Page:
Now that mandatory minimum environmental fines are so high,
courts occasionally refuse to impose them. For example, in R v. KIE Farms Ltd., a justice of the
peace refused to impose a $25,000 minimum fine on a local farm,
even though seepage from its corn silo made a local
watercourse toxic to fish.
The company pleaded guilty to discharging silage seepage into an
agricultural drain, contravening the Ontario Water Resources
Act. The silage seepage made the drain water black-coloured
and smelly. Total ammonia concentrations exceeded acute
lethality levels for fish, and high BOD and phosphorus levels were
The Court has discretion under s. 59(2) of the Provincial Offences Act to refuse to
impose a minimum fine. The Court considered that specific
deterrence was not required, noting the company's quick actions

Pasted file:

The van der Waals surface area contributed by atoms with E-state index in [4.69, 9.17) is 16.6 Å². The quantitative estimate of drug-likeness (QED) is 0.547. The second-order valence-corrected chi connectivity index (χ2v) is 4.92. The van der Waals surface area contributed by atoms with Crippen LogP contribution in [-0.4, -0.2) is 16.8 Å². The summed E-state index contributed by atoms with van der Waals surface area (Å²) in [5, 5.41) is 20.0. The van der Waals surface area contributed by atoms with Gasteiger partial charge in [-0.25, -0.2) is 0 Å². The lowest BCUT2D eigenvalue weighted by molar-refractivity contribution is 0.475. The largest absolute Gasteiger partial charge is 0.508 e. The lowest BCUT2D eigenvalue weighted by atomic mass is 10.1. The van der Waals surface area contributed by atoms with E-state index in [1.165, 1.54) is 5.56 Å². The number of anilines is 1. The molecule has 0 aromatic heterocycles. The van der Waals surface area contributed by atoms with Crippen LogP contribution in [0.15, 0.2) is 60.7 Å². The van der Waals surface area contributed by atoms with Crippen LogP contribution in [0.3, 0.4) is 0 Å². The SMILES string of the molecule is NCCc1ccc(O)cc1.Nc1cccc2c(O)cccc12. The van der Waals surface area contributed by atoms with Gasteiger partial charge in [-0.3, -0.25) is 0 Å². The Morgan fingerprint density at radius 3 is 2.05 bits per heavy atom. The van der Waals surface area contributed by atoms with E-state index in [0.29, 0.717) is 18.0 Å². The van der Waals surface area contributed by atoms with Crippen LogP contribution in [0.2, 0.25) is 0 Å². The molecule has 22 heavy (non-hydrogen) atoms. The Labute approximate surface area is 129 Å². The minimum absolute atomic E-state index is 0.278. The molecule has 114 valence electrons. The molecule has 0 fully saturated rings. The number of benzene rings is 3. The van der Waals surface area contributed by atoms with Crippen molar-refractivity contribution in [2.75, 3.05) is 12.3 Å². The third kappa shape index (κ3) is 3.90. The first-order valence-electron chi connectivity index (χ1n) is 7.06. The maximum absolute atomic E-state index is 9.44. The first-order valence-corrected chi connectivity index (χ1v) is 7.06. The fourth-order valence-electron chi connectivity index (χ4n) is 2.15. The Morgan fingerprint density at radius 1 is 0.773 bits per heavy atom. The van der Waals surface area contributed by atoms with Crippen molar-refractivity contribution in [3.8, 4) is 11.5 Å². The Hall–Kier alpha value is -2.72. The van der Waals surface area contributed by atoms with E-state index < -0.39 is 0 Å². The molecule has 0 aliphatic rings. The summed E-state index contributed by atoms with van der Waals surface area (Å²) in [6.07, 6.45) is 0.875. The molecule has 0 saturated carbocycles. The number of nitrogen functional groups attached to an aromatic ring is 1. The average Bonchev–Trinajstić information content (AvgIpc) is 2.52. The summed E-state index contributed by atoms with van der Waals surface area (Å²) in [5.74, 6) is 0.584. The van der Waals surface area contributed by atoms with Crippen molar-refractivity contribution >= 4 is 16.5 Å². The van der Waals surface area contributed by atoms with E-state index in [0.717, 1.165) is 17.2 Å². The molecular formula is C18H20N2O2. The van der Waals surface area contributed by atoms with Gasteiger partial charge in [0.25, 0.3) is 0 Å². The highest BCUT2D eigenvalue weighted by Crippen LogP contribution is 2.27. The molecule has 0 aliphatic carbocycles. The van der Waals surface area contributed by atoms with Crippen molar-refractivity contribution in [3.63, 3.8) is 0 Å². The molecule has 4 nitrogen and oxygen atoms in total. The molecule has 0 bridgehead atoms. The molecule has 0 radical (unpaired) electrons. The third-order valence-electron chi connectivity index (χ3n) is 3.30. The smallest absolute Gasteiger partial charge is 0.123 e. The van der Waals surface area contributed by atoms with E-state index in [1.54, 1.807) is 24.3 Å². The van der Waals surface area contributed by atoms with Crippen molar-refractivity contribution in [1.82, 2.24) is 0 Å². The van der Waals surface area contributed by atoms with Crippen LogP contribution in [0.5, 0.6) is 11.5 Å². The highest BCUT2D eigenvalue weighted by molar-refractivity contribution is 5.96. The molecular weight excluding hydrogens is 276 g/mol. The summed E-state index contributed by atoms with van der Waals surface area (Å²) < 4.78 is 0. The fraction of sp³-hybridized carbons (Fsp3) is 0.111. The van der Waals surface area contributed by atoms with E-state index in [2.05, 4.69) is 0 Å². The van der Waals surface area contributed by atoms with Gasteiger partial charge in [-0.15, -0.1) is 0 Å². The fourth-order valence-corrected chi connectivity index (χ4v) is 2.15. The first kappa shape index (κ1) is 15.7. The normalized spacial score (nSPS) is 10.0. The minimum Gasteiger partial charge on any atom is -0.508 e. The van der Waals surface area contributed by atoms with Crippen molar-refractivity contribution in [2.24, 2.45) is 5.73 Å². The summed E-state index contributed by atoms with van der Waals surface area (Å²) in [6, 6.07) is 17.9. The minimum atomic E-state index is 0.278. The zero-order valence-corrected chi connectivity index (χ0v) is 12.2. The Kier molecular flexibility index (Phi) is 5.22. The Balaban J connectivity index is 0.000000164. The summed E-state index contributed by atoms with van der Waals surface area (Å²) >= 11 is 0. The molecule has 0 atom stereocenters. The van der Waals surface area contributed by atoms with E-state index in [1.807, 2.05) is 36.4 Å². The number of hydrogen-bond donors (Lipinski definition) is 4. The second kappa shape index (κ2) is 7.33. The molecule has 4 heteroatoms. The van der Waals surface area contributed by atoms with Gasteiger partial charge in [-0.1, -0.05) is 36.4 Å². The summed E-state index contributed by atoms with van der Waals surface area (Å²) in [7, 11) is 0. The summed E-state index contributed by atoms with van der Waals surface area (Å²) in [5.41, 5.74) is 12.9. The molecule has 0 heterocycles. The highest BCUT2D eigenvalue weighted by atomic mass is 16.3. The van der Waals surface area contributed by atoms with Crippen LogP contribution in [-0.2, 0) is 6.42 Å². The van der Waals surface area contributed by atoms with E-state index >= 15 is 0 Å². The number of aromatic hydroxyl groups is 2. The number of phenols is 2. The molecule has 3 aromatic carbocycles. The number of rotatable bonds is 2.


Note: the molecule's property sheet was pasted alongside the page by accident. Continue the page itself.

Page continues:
to mitigate, at a cost of over $500,000. The company
had cooperated with the MOE, acknowledged its fault and shown
remorse. The business was well-run, with a strong community
relationship and respect for the environment. Nor was
there proof of actual harm to aquatic life.
Fine imposed: $8000 + VFS.
In another example, R. v. Conrad Larocque, a
Justice of the peace refused to impose the $5000 minimum penalty on
an individual who spilled oil from a waste oil tank, initially hid
it and lost his job as a result. Mr. Larocque showed remorse,
worked long hours to clean up the spill, pleaded guilty at the
first opportunity, had suffered embarrassment in his community, and
was unemployed and receiving social assistance. Penalty: Suspended
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Ontario's Ministry of the Environment and Climate Change continues to roll out its Climate Change Action Plan with its proposed GHG guide for projects that are subject to the province's Environmental Assessment Act.
The Imperial Oil refinery pled guilty to one offence for discharging a contaminant, coker stabilizer, thermocracked gas, into the natural environment causing an adverse effect and was fined $650,000...
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